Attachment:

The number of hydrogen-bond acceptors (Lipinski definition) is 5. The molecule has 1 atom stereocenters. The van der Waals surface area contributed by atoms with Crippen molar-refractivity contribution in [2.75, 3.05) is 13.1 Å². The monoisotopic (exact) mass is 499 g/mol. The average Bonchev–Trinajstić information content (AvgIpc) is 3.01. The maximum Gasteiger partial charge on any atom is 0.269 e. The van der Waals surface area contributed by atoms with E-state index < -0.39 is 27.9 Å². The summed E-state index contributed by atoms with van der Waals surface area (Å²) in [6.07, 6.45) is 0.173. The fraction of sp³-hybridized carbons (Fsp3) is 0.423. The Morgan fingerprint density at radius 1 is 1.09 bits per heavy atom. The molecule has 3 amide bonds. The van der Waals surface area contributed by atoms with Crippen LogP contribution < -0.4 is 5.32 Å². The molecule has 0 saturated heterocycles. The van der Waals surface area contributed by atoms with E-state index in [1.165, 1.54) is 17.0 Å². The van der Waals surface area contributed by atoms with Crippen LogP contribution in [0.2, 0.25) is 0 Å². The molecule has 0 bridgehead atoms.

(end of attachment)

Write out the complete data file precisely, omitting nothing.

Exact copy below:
The number of hydrogen-bond acceptors (Lipinski definition) is 5. The molecule has 1 atom stereocenters. The van der Waals surface area contributed by atoms with Crippen molar-refractivity contribution in [2.75, 3.05) is 13.1 Å². The monoisotopic (exact) mass is 499 g/mol. The average Bonchev–Trinajstić information content (AvgIpc) is 3.01. The maximum Gasteiger partial charge on any atom is 0.269 e. The van der Waals surface area contributed by atoms with E-state index < -0.39 is 27.9 Å². The summed E-state index contributed by atoms with van der Waals surface area (Å²) in [6.07, 6.45) is 0.173. The fraction of sp³-hybridized carbons (Fsp3) is 0.423. The Morgan fingerprint density at radius 1 is 1.09 bits per heavy atom. The molecule has 3 amide bonds. The van der Waals surface area contributed by atoms with Crippen LogP contribution < -0.4 is 5.32 Å². The molecule has 0 saturated heterocycles. The van der Waals surface area contributed by atoms with E-state index in [1.165, 1.54) is 17.0 Å². The van der Waals surface area contributed by atoms with Crippen LogP contribution in [0.2, 0.25) is 0 Å². The molecule has 0 bridgehead atoms.